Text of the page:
Not only was I not giving him the kind of parenting he needed but his dad left us when he was ten. This was a big emotional upset for him. We ended up moving when he was thirteen to another part of town. He changed schools, picked the wrong kind of friends; friends that were easy because they didn’t have too many standards to live up to. There lies another problem that you deny your child when you do not discipline them for their good. They gravitate towards those that don’t require a lot of character from you or have high expectations. They are easier to be around because you don’t have to pull yourself up higher, you can even go lower and find great acceptance.

I’m not telling you this to discourage you. Our story has a happy ending because of love and never giving up and never surrendering; by God’s great grace only. I am telling you this because I have been there and I know that not only we as parents will suffer but our children will suffer if we don’t give them the kind of love they need. Yes, unconditional love, we are always to love them. But we must love them and prepare them for life with those that do not love them. They will be placed in situations their whole lives around those who don’t care how cute they are or how funny they are or how good they cuddle. They will be out in the world, whether you want it or not, and be on their own, even if you don’t want to let them go.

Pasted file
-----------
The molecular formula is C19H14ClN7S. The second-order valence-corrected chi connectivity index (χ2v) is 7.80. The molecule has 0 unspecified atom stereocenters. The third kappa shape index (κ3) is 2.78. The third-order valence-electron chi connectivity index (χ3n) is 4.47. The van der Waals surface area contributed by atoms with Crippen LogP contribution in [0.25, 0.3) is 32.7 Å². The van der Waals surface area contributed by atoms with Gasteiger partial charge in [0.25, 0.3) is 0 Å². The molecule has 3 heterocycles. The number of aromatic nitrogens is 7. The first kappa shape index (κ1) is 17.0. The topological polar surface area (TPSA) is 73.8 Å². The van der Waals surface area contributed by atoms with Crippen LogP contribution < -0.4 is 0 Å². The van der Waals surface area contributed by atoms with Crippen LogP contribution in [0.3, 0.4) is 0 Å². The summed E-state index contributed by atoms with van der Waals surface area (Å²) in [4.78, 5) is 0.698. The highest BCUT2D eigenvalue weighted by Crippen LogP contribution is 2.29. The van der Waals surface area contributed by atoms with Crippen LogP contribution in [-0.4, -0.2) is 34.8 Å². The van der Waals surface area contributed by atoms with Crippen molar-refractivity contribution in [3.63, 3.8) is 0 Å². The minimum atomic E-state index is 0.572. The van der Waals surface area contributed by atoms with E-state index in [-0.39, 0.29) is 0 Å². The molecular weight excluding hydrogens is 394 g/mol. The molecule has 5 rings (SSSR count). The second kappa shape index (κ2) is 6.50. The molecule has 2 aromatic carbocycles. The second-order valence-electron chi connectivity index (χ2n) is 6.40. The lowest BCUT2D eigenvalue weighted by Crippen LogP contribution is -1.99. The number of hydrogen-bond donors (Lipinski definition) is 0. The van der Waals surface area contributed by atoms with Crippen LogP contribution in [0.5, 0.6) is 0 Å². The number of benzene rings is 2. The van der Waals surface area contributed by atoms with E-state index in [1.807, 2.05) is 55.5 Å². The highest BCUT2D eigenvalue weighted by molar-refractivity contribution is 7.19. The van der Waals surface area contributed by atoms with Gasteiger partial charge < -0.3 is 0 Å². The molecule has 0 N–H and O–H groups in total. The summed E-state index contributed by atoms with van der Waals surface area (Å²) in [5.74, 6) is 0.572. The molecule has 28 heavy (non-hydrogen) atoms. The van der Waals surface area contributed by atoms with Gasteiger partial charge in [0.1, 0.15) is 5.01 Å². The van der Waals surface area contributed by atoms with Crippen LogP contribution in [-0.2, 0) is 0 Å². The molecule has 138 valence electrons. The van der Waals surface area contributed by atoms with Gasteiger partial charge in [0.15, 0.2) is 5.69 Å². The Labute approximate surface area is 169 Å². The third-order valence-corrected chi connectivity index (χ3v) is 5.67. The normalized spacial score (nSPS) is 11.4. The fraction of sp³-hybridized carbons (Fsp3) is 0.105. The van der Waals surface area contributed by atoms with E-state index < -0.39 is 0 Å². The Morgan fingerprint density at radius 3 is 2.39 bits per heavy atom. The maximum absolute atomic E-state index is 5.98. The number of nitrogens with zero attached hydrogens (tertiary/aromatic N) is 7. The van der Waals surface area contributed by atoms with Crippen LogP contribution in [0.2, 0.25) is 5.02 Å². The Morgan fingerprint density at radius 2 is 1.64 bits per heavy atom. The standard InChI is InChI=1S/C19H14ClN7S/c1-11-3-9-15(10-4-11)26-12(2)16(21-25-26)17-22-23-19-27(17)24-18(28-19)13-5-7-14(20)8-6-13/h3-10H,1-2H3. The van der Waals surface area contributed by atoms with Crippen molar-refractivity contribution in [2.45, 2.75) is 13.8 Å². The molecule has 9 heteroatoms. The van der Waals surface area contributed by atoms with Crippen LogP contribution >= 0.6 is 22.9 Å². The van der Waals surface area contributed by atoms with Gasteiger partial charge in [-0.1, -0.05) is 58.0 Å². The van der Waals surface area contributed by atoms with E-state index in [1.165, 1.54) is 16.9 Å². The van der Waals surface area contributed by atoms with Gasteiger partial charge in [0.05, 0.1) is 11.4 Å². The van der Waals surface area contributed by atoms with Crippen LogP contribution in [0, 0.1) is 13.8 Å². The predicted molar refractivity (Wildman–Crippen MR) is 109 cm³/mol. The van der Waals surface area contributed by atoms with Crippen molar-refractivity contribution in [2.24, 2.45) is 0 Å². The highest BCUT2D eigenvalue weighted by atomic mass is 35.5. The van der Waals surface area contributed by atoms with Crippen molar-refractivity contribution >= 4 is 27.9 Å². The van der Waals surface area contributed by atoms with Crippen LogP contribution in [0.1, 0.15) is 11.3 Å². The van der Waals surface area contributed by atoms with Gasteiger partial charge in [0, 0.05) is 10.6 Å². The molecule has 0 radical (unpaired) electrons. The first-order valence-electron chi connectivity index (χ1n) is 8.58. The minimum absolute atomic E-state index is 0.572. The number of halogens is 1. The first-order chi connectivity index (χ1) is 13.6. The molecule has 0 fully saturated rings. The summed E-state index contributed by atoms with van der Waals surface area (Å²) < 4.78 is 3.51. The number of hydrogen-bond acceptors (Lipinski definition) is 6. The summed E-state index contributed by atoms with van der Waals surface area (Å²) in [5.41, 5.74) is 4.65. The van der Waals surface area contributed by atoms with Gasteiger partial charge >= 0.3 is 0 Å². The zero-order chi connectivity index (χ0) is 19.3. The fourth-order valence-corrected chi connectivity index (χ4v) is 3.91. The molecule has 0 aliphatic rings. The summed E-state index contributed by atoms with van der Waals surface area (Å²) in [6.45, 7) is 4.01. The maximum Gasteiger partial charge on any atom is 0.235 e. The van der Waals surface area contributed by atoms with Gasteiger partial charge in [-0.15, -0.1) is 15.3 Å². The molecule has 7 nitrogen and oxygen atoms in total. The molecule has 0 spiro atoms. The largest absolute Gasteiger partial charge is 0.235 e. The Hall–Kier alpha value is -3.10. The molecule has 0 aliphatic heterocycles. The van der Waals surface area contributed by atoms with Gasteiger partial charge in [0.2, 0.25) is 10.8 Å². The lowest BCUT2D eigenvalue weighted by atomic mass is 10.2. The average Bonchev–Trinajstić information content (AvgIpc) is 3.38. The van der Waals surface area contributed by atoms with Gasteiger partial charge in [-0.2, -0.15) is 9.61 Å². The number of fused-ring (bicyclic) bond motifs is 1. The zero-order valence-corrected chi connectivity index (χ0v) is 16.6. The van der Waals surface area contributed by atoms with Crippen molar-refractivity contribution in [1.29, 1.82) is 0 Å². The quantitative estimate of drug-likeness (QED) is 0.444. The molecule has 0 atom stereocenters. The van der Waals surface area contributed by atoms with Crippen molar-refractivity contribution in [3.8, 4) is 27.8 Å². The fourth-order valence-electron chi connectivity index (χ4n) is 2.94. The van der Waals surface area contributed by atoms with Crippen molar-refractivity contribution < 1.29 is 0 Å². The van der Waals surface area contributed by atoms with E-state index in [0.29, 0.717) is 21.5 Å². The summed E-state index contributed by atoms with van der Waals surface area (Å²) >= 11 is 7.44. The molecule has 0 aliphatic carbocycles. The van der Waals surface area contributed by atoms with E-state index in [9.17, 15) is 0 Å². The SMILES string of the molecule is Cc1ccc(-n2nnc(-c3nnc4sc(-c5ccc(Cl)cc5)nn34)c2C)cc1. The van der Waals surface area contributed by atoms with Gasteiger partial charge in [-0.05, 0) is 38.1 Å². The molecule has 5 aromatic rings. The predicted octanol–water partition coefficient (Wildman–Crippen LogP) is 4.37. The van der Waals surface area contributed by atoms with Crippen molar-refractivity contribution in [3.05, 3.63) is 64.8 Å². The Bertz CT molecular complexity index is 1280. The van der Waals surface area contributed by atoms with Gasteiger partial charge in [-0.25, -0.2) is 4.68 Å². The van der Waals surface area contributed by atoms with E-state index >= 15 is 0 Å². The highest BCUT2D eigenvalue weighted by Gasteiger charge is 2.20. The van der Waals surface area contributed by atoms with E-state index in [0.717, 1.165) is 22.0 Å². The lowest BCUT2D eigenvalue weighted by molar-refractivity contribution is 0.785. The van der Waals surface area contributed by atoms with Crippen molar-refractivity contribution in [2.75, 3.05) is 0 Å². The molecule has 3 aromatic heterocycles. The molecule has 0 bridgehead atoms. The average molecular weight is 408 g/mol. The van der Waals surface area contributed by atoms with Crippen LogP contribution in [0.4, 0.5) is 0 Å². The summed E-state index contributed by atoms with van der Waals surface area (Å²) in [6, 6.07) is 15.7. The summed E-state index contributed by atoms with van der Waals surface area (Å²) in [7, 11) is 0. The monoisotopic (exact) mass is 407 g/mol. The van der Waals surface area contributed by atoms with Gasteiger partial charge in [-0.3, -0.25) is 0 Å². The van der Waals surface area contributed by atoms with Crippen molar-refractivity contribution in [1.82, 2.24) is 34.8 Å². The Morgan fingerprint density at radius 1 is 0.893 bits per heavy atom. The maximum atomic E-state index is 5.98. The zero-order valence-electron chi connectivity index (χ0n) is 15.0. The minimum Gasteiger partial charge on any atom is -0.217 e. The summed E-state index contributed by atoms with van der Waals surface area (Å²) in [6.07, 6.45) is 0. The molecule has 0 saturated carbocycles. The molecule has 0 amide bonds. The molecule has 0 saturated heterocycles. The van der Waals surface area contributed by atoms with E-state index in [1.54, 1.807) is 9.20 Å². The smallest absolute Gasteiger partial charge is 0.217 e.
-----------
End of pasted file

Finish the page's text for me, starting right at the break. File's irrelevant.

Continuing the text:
When my son began to pull away from me I was devastated. We had always been so close; he was Momma’s boy. Momma’s boy ended up resenting Momma for keeping him too close and he felt like I didn’t want him to grow up. He decided he had to do everything in his power to learn how to be an adult in Adult Class 101, which was to throw himself completely at the mercy of the world and all of its vices and evils, submersing himself in it completely, pulling away from me like I was the plague.